This is “Chapter Review and Exercises”, section 3.5 from the book Job Searching in Six Steps (v. 1.0).
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3.5 Chapter Review and Exercises
Identifying your job search targets is step 1 of the six-step job search process because it informs all of the following steps:
- A specific target enables you to create marketing (step 2) that is appropriate to your prospective employers.
- In the research step, we will focus on finding the trends, challenges, and other nuances of your job targets. We also will focus on finding the structure and actual people of organizations that are active in your industry, function, and geography. By specifying your targets, you will know what to research in depth (step 3) and how to find this very specific information.
- You can define your networking and interviewing (step 4) around contacts relevant to your target.
- When you organize and troubleshoot your search (step 5), you can pace your search with what you know of a typical search in that target, and you can troubleshoot your results with what is expected for your target.
- When you negotiate your offer (step 6), you can build on the compensation structure and amounts that are customary for your target.
By looking at how to define your job target the way an employer defines jobs (the three elements of industry, function, and geography), you are grounding your search efforts in a practical, actionable way. Yet, we also reviewed other criteria that are meaningful to your job decisions personally (the decision criteria broadly categorized as employer characteristics, compensation and advancement, and lifestyle and environment). This way, you focus efforts not just on what the market wants but also on what you want.
- You cannot consider every job available, so you need a structure through which to filter the possibilities and narrow your job search targets.
- Three elements of a well-defined job search target are industry, function, and geography.
- Each element can be further specified and may need to be, depending on how broad it is.
- You need to translate the three-element structure to your interests.
- Geography targets can be as narrow as a specific neighborhood or as broad as multiple countries. You want to look not just at the job market but also at the living conditions when selecting your geography targets.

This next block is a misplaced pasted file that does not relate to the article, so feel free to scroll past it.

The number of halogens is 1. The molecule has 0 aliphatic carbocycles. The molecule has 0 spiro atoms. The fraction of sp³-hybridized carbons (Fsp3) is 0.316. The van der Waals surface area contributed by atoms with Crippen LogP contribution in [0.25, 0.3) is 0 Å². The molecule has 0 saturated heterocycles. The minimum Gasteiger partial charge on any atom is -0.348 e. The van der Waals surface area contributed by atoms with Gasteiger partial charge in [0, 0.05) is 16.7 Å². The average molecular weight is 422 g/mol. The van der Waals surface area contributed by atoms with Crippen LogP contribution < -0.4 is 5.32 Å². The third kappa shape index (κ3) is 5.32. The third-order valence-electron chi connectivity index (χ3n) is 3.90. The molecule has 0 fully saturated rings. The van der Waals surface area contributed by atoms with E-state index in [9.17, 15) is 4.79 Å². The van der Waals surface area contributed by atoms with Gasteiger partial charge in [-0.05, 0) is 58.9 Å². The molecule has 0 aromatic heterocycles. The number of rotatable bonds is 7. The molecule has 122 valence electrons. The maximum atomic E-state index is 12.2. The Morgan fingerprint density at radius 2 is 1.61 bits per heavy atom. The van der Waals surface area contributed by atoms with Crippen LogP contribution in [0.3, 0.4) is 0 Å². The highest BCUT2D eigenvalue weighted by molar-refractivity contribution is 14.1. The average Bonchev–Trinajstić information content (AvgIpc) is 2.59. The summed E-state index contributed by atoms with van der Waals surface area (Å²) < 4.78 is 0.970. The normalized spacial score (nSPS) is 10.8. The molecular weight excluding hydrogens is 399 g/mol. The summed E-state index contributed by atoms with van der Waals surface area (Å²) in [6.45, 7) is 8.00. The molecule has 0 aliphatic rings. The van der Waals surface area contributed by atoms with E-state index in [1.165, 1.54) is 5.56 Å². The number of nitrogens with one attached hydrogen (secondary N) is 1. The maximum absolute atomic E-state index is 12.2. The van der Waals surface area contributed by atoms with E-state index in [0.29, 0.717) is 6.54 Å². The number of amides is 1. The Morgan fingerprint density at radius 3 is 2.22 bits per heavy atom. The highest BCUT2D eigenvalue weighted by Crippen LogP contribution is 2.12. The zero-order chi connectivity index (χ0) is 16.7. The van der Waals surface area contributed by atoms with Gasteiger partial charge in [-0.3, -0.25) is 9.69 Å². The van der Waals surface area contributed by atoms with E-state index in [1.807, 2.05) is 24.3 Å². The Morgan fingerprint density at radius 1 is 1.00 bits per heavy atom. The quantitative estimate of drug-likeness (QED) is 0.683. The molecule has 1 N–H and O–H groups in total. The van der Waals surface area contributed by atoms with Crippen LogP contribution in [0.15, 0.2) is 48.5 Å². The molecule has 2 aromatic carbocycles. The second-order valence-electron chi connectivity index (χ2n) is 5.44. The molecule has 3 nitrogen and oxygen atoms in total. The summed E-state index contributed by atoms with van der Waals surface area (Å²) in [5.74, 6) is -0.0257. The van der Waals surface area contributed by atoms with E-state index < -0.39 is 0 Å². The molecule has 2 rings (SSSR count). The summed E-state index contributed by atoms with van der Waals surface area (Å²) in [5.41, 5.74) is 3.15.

- Industry targets can be uncovered by looking at industry lists, general news and business magazines, and your own interests. Look at all the different products and services of a particular industry to identify possible subcategories.
- Function targets can be uncovered by looking at problems to solve or needs to fill.
- Industry, function, and geography are not enough when selecting your next job.
- You also want to look at employer characteristics, compensation and advancement, and lifestyle and environment.
- Not all criteria will or should matter to you. You decide what matters and how much you prioritize the criteria or are willing to make trade-offs.
- Yes, targets need to be specific as you define each one, but you do not need to have only one overall target.
- There are significant advantages to having multiple targets, including increasing the size of your overall job market, increasing your flexibility to react to slowdowns in any one job market, and increasing your options should one target prove elusive.
- It is best to change just one element of the industry-function-geography model to prevent search efforts from getting too confusing and diluted.
- Expanding geography targets is more difficult than expanding industry or function because of the financial and time requirements for travel.
- What are the three elements of a well-defined job search target?
- Why is using the three elements to filter important to your job search?
- Why are the three elements not enough to make decisions about your next job?
- What are other criteria you need to consider as you search for a job that is right for you?
- What does it mean to have multiple targets?
- Why are multiple targets helpful?
- How might you expand your targets without diluting your search efforts too much?
SuccessHawk: All about You
Log in to SuccessHawk and go to the right-hand menu bar. Under “My Account,” click on “Personal Profile.” Spend some time thinking about the information you are asked to provide here. This will help you determine what kinds of jobs and careers you should pursue.
SuccessHawk: Goal Setting
Clearly defined goals help focus your attention on your job search objectives, the actions you need to take to achieve your objectives, and the time you need to spend on your job search. To access the goal-setting tool, go to the right-hand menu bar and click on “Goal Setting” in the “Interactive Features” section.